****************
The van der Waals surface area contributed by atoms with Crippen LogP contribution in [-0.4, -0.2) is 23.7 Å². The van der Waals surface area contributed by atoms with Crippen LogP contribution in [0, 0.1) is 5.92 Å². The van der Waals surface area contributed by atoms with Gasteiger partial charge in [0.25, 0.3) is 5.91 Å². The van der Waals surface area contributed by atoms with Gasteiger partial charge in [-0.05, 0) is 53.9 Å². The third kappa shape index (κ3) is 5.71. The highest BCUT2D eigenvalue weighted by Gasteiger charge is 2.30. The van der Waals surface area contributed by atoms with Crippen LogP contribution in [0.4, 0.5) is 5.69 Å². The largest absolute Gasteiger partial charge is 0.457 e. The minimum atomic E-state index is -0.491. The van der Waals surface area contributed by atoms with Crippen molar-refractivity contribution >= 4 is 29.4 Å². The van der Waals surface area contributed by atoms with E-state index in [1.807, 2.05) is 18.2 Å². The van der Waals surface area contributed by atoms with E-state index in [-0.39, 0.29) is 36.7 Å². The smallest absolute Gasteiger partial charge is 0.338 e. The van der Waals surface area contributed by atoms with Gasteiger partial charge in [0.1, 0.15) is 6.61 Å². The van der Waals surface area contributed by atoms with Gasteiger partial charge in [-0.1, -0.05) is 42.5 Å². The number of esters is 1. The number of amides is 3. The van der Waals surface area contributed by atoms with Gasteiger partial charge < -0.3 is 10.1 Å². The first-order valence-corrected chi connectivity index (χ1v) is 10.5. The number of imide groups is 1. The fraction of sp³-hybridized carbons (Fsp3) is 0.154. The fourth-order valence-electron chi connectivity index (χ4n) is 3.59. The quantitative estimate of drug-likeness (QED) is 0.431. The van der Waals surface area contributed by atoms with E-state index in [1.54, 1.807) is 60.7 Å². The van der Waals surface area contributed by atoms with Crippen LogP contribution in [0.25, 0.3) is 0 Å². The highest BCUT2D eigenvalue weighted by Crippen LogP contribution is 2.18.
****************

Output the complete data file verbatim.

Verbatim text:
The van der Waals surface area contributed by atoms with Crippen LogP contribution in [-0.4, -0.2) is 23.7 Å². The van der Waals surface area contributed by atoms with Crippen LogP contribution in [0, 0.1) is 5.92 Å². The van der Waals surface area contributed by atoms with Gasteiger partial charge in [0.25, 0.3) is 5.91 Å². The van der Waals surface area contributed by atoms with Gasteiger partial charge in [-0.05, 0) is 53.9 Å². The third kappa shape index (κ3) is 5.71. The highest BCUT2D eigenvalue weighted by Gasteiger charge is 2.30. The van der Waals surface area contributed by atoms with Crippen LogP contribution in [0.4, 0.5) is 5.69 Å². The largest absolute Gasteiger partial charge is 0.457 e. The minimum atomic E-state index is -0.491. The van der Waals surface area contributed by atoms with Crippen molar-refractivity contribution >= 4 is 29.4 Å². The van der Waals surface area contributed by atoms with E-state index in [1.807, 2.05) is 18.2 Å². The van der Waals surface area contributed by atoms with E-state index in [-0.39, 0.29) is 36.7 Å². The smallest absolute Gasteiger partial charge is 0.338 e. The van der Waals surface area contributed by atoms with Gasteiger partial charge in [0.1, 0.15) is 6.61 Å². The van der Waals surface area contributed by atoms with Gasteiger partial charge in [-0.1, -0.05) is 42.5 Å². The number of esters is 1. The number of amides is 3. The van der Waals surface area contributed by atoms with Gasteiger partial charge < -0.3 is 10.1 Å². The first-order valence-corrected chi connectivity index (χ1v) is 10.5. The number of imide groups is 1. The fraction of sp³-hybridized carbons (Fsp3) is 0.154. The fourth-order valence-electron chi connectivity index (χ4n) is 3.59. The quantitative estimate of drug-likeness (QED) is 0.431. The van der Waals surface area contributed by atoms with E-state index in [1.54, 1.807) is 60.7 Å². The van der Waals surface area contributed by atoms with Crippen LogP contribution in [0.25, 0.3) is 0 Å². The highest BCUT2D eigenvalue weighted by Crippen LogP contribution is 2.18.